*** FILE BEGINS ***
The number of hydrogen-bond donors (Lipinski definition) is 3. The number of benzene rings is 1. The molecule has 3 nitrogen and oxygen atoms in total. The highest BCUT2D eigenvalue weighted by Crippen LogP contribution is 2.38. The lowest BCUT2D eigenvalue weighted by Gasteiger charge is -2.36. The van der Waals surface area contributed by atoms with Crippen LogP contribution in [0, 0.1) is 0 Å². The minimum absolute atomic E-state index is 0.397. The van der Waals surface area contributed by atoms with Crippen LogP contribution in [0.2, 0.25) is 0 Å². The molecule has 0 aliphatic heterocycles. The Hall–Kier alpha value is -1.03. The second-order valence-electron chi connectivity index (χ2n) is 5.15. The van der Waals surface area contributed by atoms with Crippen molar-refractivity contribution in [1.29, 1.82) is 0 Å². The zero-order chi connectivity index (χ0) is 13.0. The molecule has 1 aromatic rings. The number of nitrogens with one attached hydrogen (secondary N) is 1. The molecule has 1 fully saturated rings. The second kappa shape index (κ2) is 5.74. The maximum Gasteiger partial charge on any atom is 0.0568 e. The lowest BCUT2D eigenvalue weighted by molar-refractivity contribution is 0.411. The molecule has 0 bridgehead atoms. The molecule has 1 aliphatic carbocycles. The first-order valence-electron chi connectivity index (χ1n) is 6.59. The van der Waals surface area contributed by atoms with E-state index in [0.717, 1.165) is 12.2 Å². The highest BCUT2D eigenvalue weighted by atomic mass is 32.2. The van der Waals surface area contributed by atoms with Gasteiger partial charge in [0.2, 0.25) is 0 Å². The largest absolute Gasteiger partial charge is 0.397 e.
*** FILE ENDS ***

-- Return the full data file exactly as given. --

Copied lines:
The number of hydrogen-bond donors (Lipinski definition) is 3. The number of benzene rings is 1. The molecule has 3 nitrogen and oxygen atoms in total. The highest BCUT2D eigenvalue weighted by Crippen LogP contribution is 2.38. The lowest BCUT2D eigenvalue weighted by Gasteiger charge is -2.36. The van der Waals surface area contributed by atoms with Crippen LogP contribution in [0, 0.1) is 0 Å². The minimum absolute atomic E-state index is 0.397. The van der Waals surface area contributed by atoms with Crippen LogP contribution in [0.2, 0.25) is 0 Å². The molecule has 0 aliphatic heterocycles. The Hall–Kier alpha value is -1.03. The second-order valence-electron chi connectivity index (χ2n) is 5.15. The van der Waals surface area contributed by atoms with Crippen molar-refractivity contribution in [1.29, 1.82) is 0 Å². The zero-order chi connectivity index (χ0) is 13.0. The molecule has 1 aromatic rings. The number of nitrogens with one attached hydrogen (secondary N) is 1. The molecule has 1 fully saturated rings. The second kappa shape index (κ2) is 5.74. The maximum Gasteiger partial charge on any atom is 0.0568 e. The lowest BCUT2D eigenvalue weighted by molar-refractivity contribution is 0.411. The molecule has 0 bridgehead atoms. The molecule has 1 aliphatic carbocycles. The first-order valence-electron chi connectivity index (χ1n) is 6.59. The van der Waals surface area contributed by atoms with E-state index in [0.717, 1.165) is 12.2 Å². The highest BCUT2D eigenvalue weighted by atomic mass is 32.2. The van der Waals surface area contributed by atoms with Gasteiger partial charge in [0.2, 0.25) is 0 Å². The largest absolute Gasteiger partial charge is 0.397 e.